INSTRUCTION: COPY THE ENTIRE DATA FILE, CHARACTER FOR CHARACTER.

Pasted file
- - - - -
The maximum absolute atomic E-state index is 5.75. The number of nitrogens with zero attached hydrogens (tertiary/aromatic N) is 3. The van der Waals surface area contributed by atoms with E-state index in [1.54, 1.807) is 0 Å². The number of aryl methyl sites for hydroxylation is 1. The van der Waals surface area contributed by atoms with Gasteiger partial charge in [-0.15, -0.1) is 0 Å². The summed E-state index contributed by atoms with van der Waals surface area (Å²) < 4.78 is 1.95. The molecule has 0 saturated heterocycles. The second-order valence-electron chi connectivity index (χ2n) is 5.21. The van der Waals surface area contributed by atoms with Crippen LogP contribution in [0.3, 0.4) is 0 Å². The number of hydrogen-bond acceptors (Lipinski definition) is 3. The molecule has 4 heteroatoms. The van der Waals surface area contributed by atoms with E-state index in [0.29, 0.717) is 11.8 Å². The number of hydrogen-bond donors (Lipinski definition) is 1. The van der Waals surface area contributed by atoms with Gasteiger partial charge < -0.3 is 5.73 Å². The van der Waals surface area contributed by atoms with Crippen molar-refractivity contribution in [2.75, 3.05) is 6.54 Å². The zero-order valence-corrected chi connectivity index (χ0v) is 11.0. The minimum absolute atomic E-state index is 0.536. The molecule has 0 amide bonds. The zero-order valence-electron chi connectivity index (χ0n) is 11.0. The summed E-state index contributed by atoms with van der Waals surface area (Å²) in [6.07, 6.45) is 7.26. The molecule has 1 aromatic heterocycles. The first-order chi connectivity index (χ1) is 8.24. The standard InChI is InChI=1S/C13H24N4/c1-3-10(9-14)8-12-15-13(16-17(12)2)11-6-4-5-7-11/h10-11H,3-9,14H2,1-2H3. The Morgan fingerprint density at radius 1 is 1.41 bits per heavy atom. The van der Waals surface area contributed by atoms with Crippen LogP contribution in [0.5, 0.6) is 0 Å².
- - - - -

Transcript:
The maximum absolute atomic E-state index is 5.75. The number of nitrogens with zero attached hydrogens (tertiary/aromatic N) is 3. The van der Waals surface area contributed by atoms with E-state index in [1.54, 1.807) is 0 Å². The number of aryl methyl sites for hydroxylation is 1. The van der Waals surface area contributed by atoms with Gasteiger partial charge in [-0.15, -0.1) is 0 Å². The summed E-state index contributed by atoms with van der Waals surface area (Å²) < 4.78 is 1.95. The molecule has 0 saturated heterocycles. The second-order valence-electron chi connectivity index (χ2n) is 5.21. The van der Waals surface area contributed by atoms with Crippen LogP contribution in [0.3, 0.4) is 0 Å². The number of hydrogen-bond acceptors (Lipinski definition) is 3. The molecule has 4 heteroatoms. The van der Waals surface area contributed by atoms with E-state index in [0.29, 0.717) is 11.8 Å². The number of hydrogen-bond donors (Lipinski definition) is 1. The van der Waals surface area contributed by atoms with Gasteiger partial charge < -0.3 is 5.73 Å². The van der Waals surface area contributed by atoms with Crippen molar-refractivity contribution in [2.75, 3.05) is 6.54 Å². The zero-order valence-corrected chi connectivity index (χ0v) is 11.0. The minimum absolute atomic E-state index is 0.536. The molecule has 0 amide bonds. The zero-order valence-electron chi connectivity index (χ0n) is 11.0. The summed E-state index contributed by atoms with van der Waals surface area (Å²) in [6.07, 6.45) is 7.26. The molecule has 1 aromatic heterocycles. The first-order chi connectivity index (χ1) is 8.24. The standard InChI is InChI=1S/C13H24N4/c1-3-10(9-14)8-12-15-13(16-17(12)2)11-6-4-5-7-11/h10-11H,3-9,14H2,1-2H3. The Morgan fingerprint density at radius 1 is 1.41 bits per heavy atom. The van der Waals surface area contributed by atoms with Crippen LogP contribution in [0.5, 0.6) is 0 Å².